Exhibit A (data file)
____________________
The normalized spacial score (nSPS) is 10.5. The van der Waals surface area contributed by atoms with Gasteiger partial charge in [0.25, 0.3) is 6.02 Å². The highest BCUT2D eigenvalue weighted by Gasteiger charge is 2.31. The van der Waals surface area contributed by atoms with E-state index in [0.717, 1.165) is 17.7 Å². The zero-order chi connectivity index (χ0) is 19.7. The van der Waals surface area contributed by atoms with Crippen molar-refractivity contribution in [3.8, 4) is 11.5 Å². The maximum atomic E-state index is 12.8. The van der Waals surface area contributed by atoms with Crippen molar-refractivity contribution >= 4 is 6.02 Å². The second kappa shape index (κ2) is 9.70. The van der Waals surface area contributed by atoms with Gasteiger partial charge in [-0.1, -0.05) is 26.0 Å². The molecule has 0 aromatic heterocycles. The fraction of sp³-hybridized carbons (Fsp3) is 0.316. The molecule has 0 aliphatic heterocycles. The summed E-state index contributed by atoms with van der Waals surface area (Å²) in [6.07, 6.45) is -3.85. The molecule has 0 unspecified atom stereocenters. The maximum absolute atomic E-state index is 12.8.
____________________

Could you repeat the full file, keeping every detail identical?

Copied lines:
The normalized spacial score (nSPS) is 10.5. The van der Waals surface area contributed by atoms with Gasteiger partial charge in [0.25, 0.3) is 6.02 Å². The highest BCUT2D eigenvalue weighted by Gasteiger charge is 2.31. The van der Waals surface area contributed by atoms with E-state index in [0.717, 1.165) is 17.7 Å². The zero-order chi connectivity index (χ0) is 19.7. The van der Waals surface area contributed by atoms with Crippen molar-refractivity contribution in [3.8, 4) is 11.5 Å². The maximum atomic E-state index is 12.8. The van der Waals surface area contributed by atoms with Crippen molar-refractivity contribution >= 4 is 6.02 Å². The second kappa shape index (κ2) is 9.70. The van der Waals surface area contributed by atoms with Gasteiger partial charge in [-0.1, -0.05) is 26.0 Å². The molecule has 0 aromatic heterocycles. The fraction of sp³-hybridized carbons (Fsp3) is 0.316. The molecule has 0 aliphatic heterocycles. The summed E-state index contributed by atoms with van der Waals surface area (Å²) in [6.07, 6.45) is -3.85. The molecule has 0 unspecified atom stereocenters. The maximum absolute atomic E-state index is 12.8.